Macroeconomic Implications of COVID-19: Can Negative Supply Shocks Cause Demand Shortages?
Veronica Guerrieri Chicago Booth
Guido Lorenzoni Northwestern
Ludwig Straub Harvard
Iván Werning MIT
April 2, 2020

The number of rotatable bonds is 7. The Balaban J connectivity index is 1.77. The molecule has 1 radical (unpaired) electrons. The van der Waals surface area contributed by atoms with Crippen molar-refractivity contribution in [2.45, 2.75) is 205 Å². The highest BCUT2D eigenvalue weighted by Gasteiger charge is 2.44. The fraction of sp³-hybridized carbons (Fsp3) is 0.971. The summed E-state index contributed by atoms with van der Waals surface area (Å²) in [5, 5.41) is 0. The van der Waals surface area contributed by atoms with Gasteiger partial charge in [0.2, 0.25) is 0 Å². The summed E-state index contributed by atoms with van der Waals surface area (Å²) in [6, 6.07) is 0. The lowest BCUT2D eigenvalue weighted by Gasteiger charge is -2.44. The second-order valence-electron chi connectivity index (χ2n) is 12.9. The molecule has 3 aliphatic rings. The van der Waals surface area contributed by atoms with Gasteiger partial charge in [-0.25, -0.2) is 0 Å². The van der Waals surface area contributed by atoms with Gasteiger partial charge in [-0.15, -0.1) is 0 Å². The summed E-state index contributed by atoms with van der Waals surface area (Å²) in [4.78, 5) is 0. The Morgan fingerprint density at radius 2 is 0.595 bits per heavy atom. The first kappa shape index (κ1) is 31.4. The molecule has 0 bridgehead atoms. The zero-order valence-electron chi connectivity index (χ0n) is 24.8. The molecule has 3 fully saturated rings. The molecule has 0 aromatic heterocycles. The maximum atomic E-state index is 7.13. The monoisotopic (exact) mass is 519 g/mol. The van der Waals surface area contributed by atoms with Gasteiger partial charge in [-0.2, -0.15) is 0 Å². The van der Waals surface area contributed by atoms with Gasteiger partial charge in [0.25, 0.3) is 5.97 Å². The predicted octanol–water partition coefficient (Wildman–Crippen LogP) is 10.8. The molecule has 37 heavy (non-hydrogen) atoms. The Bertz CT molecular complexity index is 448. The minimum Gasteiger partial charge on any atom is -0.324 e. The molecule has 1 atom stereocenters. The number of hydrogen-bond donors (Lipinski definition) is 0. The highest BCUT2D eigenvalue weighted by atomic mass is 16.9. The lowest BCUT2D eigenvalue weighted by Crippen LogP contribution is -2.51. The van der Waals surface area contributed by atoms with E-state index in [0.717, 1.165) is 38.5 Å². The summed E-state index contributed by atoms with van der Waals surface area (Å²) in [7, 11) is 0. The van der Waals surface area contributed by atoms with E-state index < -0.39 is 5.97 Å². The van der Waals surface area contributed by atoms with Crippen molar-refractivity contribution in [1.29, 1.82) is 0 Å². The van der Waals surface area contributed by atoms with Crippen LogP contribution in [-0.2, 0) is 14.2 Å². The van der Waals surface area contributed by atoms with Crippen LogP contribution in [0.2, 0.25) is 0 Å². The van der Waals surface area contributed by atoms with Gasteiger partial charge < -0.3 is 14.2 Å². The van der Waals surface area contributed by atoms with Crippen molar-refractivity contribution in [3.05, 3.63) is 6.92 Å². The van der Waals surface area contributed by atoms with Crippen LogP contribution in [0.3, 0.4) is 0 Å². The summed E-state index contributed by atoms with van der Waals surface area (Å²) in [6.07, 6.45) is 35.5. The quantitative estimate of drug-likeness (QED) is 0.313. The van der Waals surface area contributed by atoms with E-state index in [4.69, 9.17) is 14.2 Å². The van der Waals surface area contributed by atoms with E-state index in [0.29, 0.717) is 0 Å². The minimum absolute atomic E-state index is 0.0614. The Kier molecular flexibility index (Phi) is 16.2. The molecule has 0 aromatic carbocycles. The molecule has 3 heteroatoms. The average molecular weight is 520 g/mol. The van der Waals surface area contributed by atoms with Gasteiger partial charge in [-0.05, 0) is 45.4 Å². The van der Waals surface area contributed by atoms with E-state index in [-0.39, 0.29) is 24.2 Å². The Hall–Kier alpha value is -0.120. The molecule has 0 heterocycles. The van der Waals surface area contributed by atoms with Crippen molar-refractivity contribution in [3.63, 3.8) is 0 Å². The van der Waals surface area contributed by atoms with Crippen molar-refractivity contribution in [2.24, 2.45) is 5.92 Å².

They present a theory of Keynesian supply shocks: supply shocks that trigger changes in aggregate demand larger than the shocks themselves. They argue that the economic shocks associated to the COVID-19 epidemic— shutdowns, layoffs, and ﬁrm exits — may have this feature. In one-sector economies supply shocks are never Keynesian. They show that this is a general result that extend to economies with incomplete markets and liquidity constrained consumers. In economies with multiple sectors Keynesian supply shocks are possible, under some conditions. A 50% shock that hits all sectors is not the same as a 100% shock that hits half the economy. Incomplete markets make the conditions for Keynesian supply shocks more likely to be met. Firm exit and job destruction can amplify the initial effect, aggravating the recession. We discuss the effects of various policies. Standard ﬁscal stimulus can be less effective than usual because the fact that some sectors are shut down mutes the Keynesian multiplier feedback. Monetary policy, as long as it is unimpeded by the zero lower bound, can have magniﬁed effects, by preventing ﬁrm exits. Turning to optimal policy, closing down contact-intensive sectors and providing full insurance payments to affected workers can achieve the ﬁrst-best allocation, despite the lower per-dollar potency of ﬁscal policy.